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To Appoint or not to Appoint

“First, look to your governing documents and state statutes to see if there’s anything about how to handle an appointment procedurally,” says Donna DiMaggio Berger, managing partner at Katzman Garfinkel & Berger in Ft. Lauderdale, Fla., who advises associations. “Remember that you need to appoint someone who’s eligible to serve. So eligibility rules will also apply.”

Also look for provisions dictating how long the appointee will serve. “Does the person serve just until the next election or the remainder of the former board member’s term?” asks Elizabeth White, a shareholder and head of the community associations practice at the law firm of LeClairRyan in Williamsburg, Va. “That’s determined by your governing documents or state nonstock corporation act. Check both because a lot of governing documents don’t follow state code.”

5 Factors in Filling HOA Board Vacancies

“Outside of your governing documents or the law, there aren’t hard–fast rules,” says White. “But there is an analysis.” Here are factors to consider:

1. Don’t appoint just anybody. “Some associations really struggle to find people willing to serve on the board,” says White. “But because of your fiduciary duty, you shouldn’t appoint someone just to have a warm body.”

2. Be open with members—when it’s smart. “You might let the community know you’re looking to fill a vacant seat and if owners are interested to please let the board know,” says Berger. “That gives a lot of transparency into the board’s process and provides a feeling of inclusion.”

However, that may not always be wise. “Consider whether you should get buy in from owners or whether there are contentious issues that will just be inflamed,” advises White. “Some boards are dealing with high–stakes litigation with dissidents. So you have to be strategic about who fills that vacancy because that person will be privy to confidential information. Maybe dissidents say, ‘You’ve got to appoint one of us.’ You may know that’s not going to be in the corporation’s best interest to put a dissident you’re in litigation with on the board or to even to ask for statements of interest. You may want to carefully screen and handpick a person without doing calls for statements of interest.”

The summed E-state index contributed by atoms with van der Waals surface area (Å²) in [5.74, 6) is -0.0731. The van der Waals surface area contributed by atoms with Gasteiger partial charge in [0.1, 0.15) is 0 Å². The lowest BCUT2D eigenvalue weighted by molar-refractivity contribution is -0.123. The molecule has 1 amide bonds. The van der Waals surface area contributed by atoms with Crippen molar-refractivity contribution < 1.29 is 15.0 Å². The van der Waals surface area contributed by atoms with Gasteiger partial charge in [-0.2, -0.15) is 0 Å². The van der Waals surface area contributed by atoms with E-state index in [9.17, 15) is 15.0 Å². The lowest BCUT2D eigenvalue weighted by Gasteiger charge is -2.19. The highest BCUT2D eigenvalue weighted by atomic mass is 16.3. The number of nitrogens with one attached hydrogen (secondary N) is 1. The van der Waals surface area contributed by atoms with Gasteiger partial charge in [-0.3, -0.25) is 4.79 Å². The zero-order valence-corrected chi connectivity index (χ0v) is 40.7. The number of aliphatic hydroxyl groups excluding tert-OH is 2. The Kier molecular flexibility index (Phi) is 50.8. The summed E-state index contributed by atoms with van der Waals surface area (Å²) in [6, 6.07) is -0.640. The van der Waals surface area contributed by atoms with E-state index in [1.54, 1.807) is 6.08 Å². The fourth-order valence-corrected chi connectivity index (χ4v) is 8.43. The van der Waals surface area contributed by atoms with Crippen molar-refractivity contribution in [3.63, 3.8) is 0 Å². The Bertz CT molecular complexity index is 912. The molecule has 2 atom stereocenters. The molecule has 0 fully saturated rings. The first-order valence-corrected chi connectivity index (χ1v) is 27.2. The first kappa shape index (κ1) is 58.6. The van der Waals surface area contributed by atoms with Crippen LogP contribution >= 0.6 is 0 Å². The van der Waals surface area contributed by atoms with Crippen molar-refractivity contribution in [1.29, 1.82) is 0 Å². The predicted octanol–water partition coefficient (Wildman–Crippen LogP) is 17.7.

Berger admits there are risks to asking members if they’re interested but notes that you’re not required to pick those people. “If the resident troublemaker throws his hat in the ring, there’s nothing that says you have to appoint him,” she explains. “Even then, sometimes getting those people involved isn’t a bad idea. I’ve said for a long time that having a condo draft for board members isn’t a bad idea because the people who cry the most about not getting on the board will see it’s not all it’s cracked up to be.”

3. Consider how close you are to an annual meeting. You shouldn’t let a vacancy go on and on if you can help it,” says White. “If a meeting’s coming up, it might be wise to wait if you think members will resent that you’ve appointed someone rather than waiting for an election or it will look as though you’ve acted in secrecy.”

On the other hand, a short–term appointment might be an opportunity for your board. “If there are only four or three months left to fill, that’s an easier tryout period for a questionable candidate than two years,” says Berger.

4. Factor in how the seat became vacant. “If members have removed this person from office, I suggest you go back to the membership for recommendations,” says Kristen L. Rosenbeck, a partner at the Mulcahy Law Firm PC in Phoenix, which represents associations. “Sometimes the documents clearly require that, but if they don’t, you should. You may have the authority to put a new person in place, but if there’s a highly contested issue, you should be open to suggestions. If your documents require a new election, an election should happen immediately afterward.”

5. Consider filling the seat with an owner interested in serving. “Some boards take the path of least resistance and appoint someone they like,” says Berger. “That doesn’t mean that’s the best person to fill the slot. I always suggest you think about who ran and missed getting on the board by the nick of a hair? That person might be best for a couple of reasons. That person has an interest. You also know there were people who were interested in that person sitting on the board. And that person might be angry, so that appointment could ease tension.”